Accidentally Ran The Pump Dry

K-Tanz

New member
Apr 18, 2018
2
Phoenix/AZ
#1
Hey all! I'm brand new here, protective plastic still intact and all, but will try to provide as much information as possible.

I have an in ground plaster pool (30k gallons-ish) with a sand filter and an old pump that I don't know the history of as it came with the house. It makes some noise at baseline and isn't super healthy sounding but seems to move plenty of water.

After backwashing a few days ago I neglected to return the backwash valve to it's normal position which, I have learned, allows it to not flood the yard, wash debris and dirt into the pool, and cause general mayhem. The pump then kicked on at 2am and ran until about 8am when I found the pool to be halfish empty sucking gallons of air into the system from the dry skimmer. The pump sounded unhappy but was still running and not on fire...so that was a win.

I decided to just bite the bullet and empty it completely, starting from scratch with new water. It was going to be glorious. Power washed walls, no rocks at the main drain, Valhalla of pool ownership. Adding insult to injury, though, in my frantic state I forgot to turn off the auto fill so when I came home from work instead of having a half empty pool it was filled to the tippy top.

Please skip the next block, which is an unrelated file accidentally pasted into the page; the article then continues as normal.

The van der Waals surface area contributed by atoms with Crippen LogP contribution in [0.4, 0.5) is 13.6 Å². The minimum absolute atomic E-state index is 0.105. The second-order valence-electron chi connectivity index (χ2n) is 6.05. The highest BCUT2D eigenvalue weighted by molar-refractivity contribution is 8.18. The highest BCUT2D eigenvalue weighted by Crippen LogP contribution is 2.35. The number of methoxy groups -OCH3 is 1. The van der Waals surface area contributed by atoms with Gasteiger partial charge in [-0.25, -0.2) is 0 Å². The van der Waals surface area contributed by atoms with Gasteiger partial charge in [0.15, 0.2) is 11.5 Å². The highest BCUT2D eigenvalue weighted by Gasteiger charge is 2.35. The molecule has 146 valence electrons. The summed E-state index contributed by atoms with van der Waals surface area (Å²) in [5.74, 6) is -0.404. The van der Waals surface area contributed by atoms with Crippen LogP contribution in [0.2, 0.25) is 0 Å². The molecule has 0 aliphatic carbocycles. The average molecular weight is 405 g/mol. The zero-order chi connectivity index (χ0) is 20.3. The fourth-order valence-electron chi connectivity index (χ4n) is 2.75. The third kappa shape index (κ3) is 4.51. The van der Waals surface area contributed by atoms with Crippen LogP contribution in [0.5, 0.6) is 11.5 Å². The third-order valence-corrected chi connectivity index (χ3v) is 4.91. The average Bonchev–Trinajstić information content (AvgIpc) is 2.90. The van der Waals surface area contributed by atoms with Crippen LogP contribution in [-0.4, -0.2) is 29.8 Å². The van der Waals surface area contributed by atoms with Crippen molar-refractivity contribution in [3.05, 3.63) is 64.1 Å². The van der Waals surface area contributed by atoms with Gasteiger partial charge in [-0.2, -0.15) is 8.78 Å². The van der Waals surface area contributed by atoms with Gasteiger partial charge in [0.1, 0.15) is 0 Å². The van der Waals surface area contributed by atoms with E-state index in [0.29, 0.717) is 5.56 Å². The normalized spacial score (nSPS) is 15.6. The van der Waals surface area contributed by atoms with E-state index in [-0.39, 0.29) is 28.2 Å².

My questions are as follows: is there any way to determine if I did a huge amount of damage to the pump? Other than testing the water and adjusting chemicals accordingly (The Taylor 2006 test kit is in the mail) is there anything else I need to do? I have swept it and vacuumed and the pump mercifully appears to still be doing the pump thing. Was all of this water turnover a complete waste? I was chasing some phosphate problems last year and am hoping this ordeal may have diluted that enough to get ahead of the issue.

Thanks a lot!
 

Arizonarob

Gold Supporter
Silver Supporter
Mar 25, 2018
1,134
Chandler Arizona
#2
I would dump a couple of gallons of bleach in there as a precaution until you get your kit. Once you have that, you can post numbers and everyone will chime in to help you get it up to speed.
 

mclifford

Well-known member
Aug 29, 2017
174
Van buren, AR
#4
I work on my pool a lot in the afternoon on my lunch break from work. Nice perk of living close to work! I also don't have any auto fill option on my pool so I place my car keys on the hose faucet so I don't forget to turn it off if I am filling on a lunch break

If I fill my pool in the evening when I am not driving anywhere I set a timer on my phone to remind me. I also don't chuck my hose directly in the pool. The running water in the pool for me is also an indicator something isn't right.

I have always had the fear I would leave it on backwash like you did so when I do my filter maintenance I do it all right then and there. Backwash, rinse and back to filter before I leave my equipment pad. Its the only way I can rest at night knowing.
 

triptyx

TFP Guide
Apr 12, 2016
1,485
Tucson, AZ
#5
Been there, done that, got to sit and backwash every 5 minutes for a few days. Thankfully we had a Kreepy Krauly so it did most of the pickup work for me.

Just posting to say "I feel your pain" and "it will get better soon". :)